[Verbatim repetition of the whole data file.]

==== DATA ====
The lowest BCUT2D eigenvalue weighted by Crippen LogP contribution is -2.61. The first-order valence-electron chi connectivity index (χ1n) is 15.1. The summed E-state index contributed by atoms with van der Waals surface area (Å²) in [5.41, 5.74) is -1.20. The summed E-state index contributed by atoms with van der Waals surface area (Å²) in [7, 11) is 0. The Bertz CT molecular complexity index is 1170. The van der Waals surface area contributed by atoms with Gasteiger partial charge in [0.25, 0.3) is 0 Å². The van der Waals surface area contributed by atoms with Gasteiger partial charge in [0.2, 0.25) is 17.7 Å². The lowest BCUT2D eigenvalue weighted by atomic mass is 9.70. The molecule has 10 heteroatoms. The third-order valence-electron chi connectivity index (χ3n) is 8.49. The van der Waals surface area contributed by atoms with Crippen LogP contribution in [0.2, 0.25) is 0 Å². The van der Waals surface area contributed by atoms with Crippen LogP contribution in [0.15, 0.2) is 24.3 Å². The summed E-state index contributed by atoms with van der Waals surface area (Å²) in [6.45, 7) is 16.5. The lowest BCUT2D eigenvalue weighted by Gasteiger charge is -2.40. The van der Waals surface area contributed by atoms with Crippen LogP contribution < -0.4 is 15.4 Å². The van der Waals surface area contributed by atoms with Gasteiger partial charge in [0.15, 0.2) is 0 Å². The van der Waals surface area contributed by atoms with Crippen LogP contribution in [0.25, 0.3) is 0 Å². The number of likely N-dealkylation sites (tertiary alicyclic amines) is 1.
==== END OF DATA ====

The lowest BCUT2D eigenvalue weighted by Crippen LogP contribution is -2.61. The first-order valence-electron chi connectivity index (χ1n) is 15.1. The summed E-state index contributed by atoms with van der Waals surface area (Å²) in [5.41, 5.74) is -1.20. The summed E-state index contributed by atoms with van der Waals surface area (Å²) in [7, 11) is 0. The Bertz CT molecular complexity index is 1170. The van der Waals surface area contributed by atoms with Gasteiger partial charge in [0.25, 0.3) is 0 Å². The van der Waals surface area contributed by atoms with Gasteiger partial charge in [0.2, 0.25) is 17.7 Å². The lowest BCUT2D eigenvalue weighted by atomic mass is 9.70. The molecule has 10 heteroatoms. The third-order valence-electron chi connectivity index (χ3n) is 8.49. The van der Waals surface area contributed by atoms with Crippen LogP contribution in [0.2, 0.25) is 0 Å². The van der Waals surface area contributed by atoms with Crippen LogP contribution in [0.15, 0.2) is 24.3 Å². The summed E-state index contributed by atoms with van der Waals surface area (Å²) in [6.45, 7) is 16.5. The lowest BCUT2D eigenvalue weighted by Gasteiger charge is -2.40. The van der Waals surface area contributed by atoms with Crippen LogP contribution < -0.4 is 15.4 Å². The van der Waals surface area contributed by atoms with Gasteiger partial charge in [0.15, 0.2) is 0 Å². The van der Waals surface area contributed by atoms with Crippen LogP contribution in [0.25, 0.3) is 0 Å². The number of likely N-dealkylation sites (tertiary alicyclic amines) is 1.